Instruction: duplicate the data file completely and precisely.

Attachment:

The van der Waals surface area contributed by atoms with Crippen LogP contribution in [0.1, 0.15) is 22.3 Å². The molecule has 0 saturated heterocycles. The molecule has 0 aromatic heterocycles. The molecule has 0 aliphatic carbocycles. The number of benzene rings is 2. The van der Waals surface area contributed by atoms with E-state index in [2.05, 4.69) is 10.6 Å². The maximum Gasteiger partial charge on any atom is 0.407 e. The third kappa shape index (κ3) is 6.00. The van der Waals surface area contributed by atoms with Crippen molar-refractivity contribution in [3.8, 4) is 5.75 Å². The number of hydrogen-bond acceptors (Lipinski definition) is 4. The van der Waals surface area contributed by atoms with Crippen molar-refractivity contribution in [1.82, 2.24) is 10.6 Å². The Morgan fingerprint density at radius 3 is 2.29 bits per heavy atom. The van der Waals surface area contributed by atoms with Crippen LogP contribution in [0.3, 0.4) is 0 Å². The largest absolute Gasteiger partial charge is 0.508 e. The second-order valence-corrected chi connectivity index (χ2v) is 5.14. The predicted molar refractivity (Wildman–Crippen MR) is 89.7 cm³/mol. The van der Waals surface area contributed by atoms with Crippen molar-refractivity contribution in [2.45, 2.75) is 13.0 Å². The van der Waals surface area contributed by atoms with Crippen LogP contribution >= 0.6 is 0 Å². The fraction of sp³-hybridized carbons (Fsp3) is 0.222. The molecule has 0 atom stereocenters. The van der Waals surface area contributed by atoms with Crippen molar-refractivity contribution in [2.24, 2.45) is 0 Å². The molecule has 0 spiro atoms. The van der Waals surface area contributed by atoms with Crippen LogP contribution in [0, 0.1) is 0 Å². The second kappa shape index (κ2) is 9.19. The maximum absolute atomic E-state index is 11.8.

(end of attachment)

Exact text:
The van der Waals surface area contributed by atoms with Crippen LogP contribution in [0.1, 0.15) is 22.3 Å². The molecule has 0 saturated heterocycles. The molecule has 0 aromatic heterocycles. The molecule has 0 aliphatic carbocycles. The number of benzene rings is 2. The van der Waals surface area contributed by atoms with E-state index in [2.05, 4.69) is 10.6 Å². The maximum Gasteiger partial charge on any atom is 0.407 e. The third kappa shape index (κ3) is 6.00. The van der Waals surface area contributed by atoms with Crippen molar-refractivity contribution in [3.8, 4) is 5.75 Å². The number of hydrogen-bond acceptors (Lipinski definition) is 4. The van der Waals surface area contributed by atoms with Crippen molar-refractivity contribution in [1.82, 2.24) is 10.6 Å². The Morgan fingerprint density at radius 3 is 2.29 bits per heavy atom. The van der Waals surface area contributed by atoms with Crippen LogP contribution in [0.3, 0.4) is 0 Å². The largest absolute Gasteiger partial charge is 0.508 e. The second-order valence-corrected chi connectivity index (χ2v) is 5.14. The predicted molar refractivity (Wildman–Crippen MR) is 89.7 cm³/mol. The van der Waals surface area contributed by atoms with Crippen molar-refractivity contribution in [2.45, 2.75) is 13.0 Å². The van der Waals surface area contributed by atoms with Crippen LogP contribution >= 0.6 is 0 Å². The fraction of sp³-hybridized carbons (Fsp3) is 0.222. The molecule has 0 atom stereocenters. The van der Waals surface area contributed by atoms with Crippen molar-refractivity contribution in [2.24, 2.45) is 0 Å². The molecule has 0 spiro atoms. The van der Waals surface area contributed by atoms with Crippen LogP contribution in [0, 0.1) is 0 Å². The second kappa shape index (κ2) is 9.19. The maximum absolute atomic E-state index is 11.8.